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CONGRESSMEN OFFER TALES OF THEIR OWN COSTLY FLIGHTS
PUBLIC HEARING FOCUSES ON LOWER FARES FOR AIR TRAVELERS

They came with the horror stories anybody who has ever tried to get a cheap flight out of Buffalo Niagara International Airport can tell. The difference was that they are elected officials with the power to do something about the woes of the city's air travelers.

Reps. Jack F. Quinn, R-Hamburg, and John J. LaFalce, D-Town of Tonawanda, were joined Monday by Rep. John J. Duncan Jr., R-Tenn., chairman of the House Aviation subcommittee, at a public hearing on how to get better, cheaper air service for the area.

Frustrated airline passengers have allies in the Congress and Senate, Quinn noted. After all, House members travel as much as all but the most road-weary business people.

"One of the things that's helping us lobby is that there are 435 House members and 50 Senators who do a lot of traveling," he said. "They're experiencing the same horror stories that we're hearing from our constituents."

One of those constituents -- Mayor Masiello -- relayed a story that many Buffalo travelers can relate to, about how he helped relocate his daughter to the West Coast by car.

Masiello had to fly back home, but because of a significant difference in the price between a trip to Buffalo and a trip to Cleveland, he flew into Cleveland and had somebody drive him back to Buffalo.

"It was embarrassing that the mayor of Buffalo had to fly into Cleveland," he said.

Almost sheepishly, Quinn made a similar confession: that he had flown out of Cleveland for a personal trip to Chicago because a Buffalo-to-Chicago flight cost several hundred dollars more than the flight out of Cleveland.

Most of those who came to testify implored Duncan to seriously consider reinstituting some form of regulation on the airlines. Duncan said his subcommittee is reluctant to recommend that but will do so if airlines don't attempt to solve the problems of places like Buffalo.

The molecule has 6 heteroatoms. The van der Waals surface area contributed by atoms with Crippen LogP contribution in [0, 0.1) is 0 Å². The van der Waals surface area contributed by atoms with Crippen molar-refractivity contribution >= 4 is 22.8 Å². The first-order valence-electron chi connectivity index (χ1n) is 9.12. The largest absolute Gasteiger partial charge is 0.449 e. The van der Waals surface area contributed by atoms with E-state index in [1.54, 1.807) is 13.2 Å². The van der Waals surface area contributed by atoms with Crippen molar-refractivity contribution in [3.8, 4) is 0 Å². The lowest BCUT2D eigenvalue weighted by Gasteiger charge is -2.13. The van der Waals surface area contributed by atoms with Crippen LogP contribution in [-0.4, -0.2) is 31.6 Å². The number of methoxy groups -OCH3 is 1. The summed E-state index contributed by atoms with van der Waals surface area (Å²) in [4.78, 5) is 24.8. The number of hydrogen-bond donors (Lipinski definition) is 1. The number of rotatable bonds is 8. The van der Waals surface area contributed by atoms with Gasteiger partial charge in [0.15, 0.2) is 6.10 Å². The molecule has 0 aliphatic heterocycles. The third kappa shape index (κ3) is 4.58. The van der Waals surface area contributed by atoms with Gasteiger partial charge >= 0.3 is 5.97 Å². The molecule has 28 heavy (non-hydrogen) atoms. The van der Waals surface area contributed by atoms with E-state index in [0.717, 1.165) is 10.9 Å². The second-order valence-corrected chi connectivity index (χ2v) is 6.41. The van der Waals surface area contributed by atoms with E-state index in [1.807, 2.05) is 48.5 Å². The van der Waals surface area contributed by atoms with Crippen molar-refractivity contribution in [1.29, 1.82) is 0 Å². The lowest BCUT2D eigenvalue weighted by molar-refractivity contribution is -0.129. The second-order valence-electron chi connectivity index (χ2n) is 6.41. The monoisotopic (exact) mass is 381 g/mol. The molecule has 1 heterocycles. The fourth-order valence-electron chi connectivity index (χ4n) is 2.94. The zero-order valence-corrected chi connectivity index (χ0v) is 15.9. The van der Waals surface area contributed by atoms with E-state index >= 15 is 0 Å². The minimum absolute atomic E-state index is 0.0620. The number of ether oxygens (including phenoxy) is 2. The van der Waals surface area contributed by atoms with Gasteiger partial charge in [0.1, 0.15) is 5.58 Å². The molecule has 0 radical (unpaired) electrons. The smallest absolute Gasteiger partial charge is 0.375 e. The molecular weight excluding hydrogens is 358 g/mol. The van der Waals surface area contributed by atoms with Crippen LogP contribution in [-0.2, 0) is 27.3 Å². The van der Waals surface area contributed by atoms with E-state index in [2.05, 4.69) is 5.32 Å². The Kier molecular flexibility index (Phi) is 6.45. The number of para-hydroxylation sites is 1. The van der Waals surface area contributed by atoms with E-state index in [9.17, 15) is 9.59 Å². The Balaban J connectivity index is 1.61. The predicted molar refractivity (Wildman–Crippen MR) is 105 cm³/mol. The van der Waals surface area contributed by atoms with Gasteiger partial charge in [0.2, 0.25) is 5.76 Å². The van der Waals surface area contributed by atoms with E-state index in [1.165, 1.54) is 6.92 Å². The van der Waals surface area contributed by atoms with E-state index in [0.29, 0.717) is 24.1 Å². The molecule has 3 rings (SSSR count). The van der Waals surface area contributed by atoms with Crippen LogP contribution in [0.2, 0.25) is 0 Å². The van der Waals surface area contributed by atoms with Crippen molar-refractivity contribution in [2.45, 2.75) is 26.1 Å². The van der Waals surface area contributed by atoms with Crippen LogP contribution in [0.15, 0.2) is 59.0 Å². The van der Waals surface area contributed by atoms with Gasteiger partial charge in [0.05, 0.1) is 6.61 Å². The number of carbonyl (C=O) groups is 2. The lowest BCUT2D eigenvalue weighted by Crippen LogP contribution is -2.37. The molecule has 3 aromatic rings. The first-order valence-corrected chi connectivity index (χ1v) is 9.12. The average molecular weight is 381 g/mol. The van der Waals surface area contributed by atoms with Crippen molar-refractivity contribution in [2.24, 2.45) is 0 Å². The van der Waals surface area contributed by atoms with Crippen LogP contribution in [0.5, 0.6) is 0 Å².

"The best way to lower prices and improve service is to have true competition within any industry," the Knoxville Republican said. "But if you're not going to have effective competition, then we might have to come and do some things."

Buffalo has been more successful than many other cities in luring low-cost airlines like Shuttle America, Vanguard and AirTran into the market, and that has produced lower fares on some routes.

But in other markets, these savings have been temporary.

The larger airlines match the lower fares, effectively taking the business away from the smaller airlines, forcing them to leave the market. Once the small airlines go, the larger airlines bump their prices back up, a practice called predatory pricing. AirTran, for example, helped lower costs on flights between Columbus and Atlanta to an average of $114 in the third quarter of 1997. A year later, once AirTran had left that route, the fare had jumped to $182.

"I am deeply concerned that new carriers could be driven from our market if established carriers are permitted to do what they have done elsewhere -- offer substantially reduced fares to these same destinations temporarily, and then raise them again once they drive the new carrier out," LaFalce said.

LaFalce urged Congress to work with the federal Department of Transportation in issuing guidelines that would define and eliminate predatory pricing.

Businessman Patrick P. Lee, chairman and chief executive officer of Buffalo-based IMC, applauded Buffalo airport officials for attracting low-cost airlines but said that won't answer all the problems.

"A new airline (Vanguard) offering service to Chicago Midway Airport does not help the majority of business travelers who need O'Hare (Airport) as a transfer point to other flights," he said.

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